If you want more information on my story, take a look at my book “Torn“. While physically I had an easy experience, I truly struggled with the psychological component of the injury.
No matter how your injury occurred, and what your experience has been it is imperative to get the appropriate treatment for your situation.
Treatment Options for ACL Tears
If you are suffering from a torn ACL there are several treatment options that can help to relieve your symptoms and support the healing process to make a complete recovery. These are the same whether you are playing at the professional level, or are one of the thousands of high school athletes that have these injuries.
The most common treatment options can be seen in the below list:
– Physical therapy: working with a physical therapist can help to improve strength, flexibility, and stability in the knee. Working with a sports medicine specialist can certainly help your recovery time and prevent muscle imbalance as you return to your normal physical activities.
– Knee brace: if you do not undergo surgery, a knee brace can help to provide support and stability to your knee, reducing the risk of further injury, especially to the collateral ligaments.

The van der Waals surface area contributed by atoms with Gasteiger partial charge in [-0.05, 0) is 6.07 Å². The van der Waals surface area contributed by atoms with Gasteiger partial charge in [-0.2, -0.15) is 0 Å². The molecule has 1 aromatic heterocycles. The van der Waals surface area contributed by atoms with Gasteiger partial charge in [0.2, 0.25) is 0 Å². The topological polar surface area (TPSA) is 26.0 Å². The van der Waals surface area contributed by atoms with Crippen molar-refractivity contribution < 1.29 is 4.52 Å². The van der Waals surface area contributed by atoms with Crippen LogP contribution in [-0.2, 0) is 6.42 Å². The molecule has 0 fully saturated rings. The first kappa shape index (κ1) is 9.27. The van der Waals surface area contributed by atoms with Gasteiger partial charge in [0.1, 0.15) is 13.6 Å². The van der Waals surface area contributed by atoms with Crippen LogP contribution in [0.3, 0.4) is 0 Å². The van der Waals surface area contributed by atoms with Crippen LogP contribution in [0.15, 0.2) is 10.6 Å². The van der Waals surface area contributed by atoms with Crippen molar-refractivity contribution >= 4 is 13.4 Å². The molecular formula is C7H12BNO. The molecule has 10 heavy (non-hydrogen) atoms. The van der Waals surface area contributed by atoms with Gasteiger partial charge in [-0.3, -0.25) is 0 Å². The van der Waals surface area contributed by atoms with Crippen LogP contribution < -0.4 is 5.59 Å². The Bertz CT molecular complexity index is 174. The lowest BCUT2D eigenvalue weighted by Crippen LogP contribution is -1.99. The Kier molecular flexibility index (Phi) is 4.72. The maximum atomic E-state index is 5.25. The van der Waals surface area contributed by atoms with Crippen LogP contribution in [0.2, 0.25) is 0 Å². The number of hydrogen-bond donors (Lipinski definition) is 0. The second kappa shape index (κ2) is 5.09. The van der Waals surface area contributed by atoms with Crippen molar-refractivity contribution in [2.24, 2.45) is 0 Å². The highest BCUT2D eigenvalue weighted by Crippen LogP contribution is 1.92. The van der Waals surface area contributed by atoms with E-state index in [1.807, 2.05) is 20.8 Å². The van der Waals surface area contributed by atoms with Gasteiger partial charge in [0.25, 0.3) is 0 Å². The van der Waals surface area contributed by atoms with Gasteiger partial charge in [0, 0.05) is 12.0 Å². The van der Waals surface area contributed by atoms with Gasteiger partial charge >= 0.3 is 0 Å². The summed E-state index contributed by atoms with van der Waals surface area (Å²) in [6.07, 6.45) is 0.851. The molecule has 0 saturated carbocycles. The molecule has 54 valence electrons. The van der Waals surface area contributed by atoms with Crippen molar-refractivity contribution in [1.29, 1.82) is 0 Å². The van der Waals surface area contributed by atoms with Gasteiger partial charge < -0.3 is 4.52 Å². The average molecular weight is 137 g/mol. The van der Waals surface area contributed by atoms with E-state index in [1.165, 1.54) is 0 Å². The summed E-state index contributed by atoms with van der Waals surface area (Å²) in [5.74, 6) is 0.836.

– Surgery: surgery can be performed to repair or reconstruct the ACL to restore its integrity and prevent further injury.
ACL surgery is performed by an orthopedic surgeon. An ACL reconstruction surgery is a surgery that uses tissue from either your own body or the body of a donor, to provide you with a new ACL.
This reconstructive surgery is also an arthroscopic surgery, meaning the surgeon makes small incisions and utilizes an arthroscope to minimize the damage to the surrounding tissue.
How to Prevent Future Injury to the ACL
ACL prevention programs are becoming increasingly popular with all levels of athletics, from adolescent to professional athletes, as they can help to minimize the risk of future ACL tears.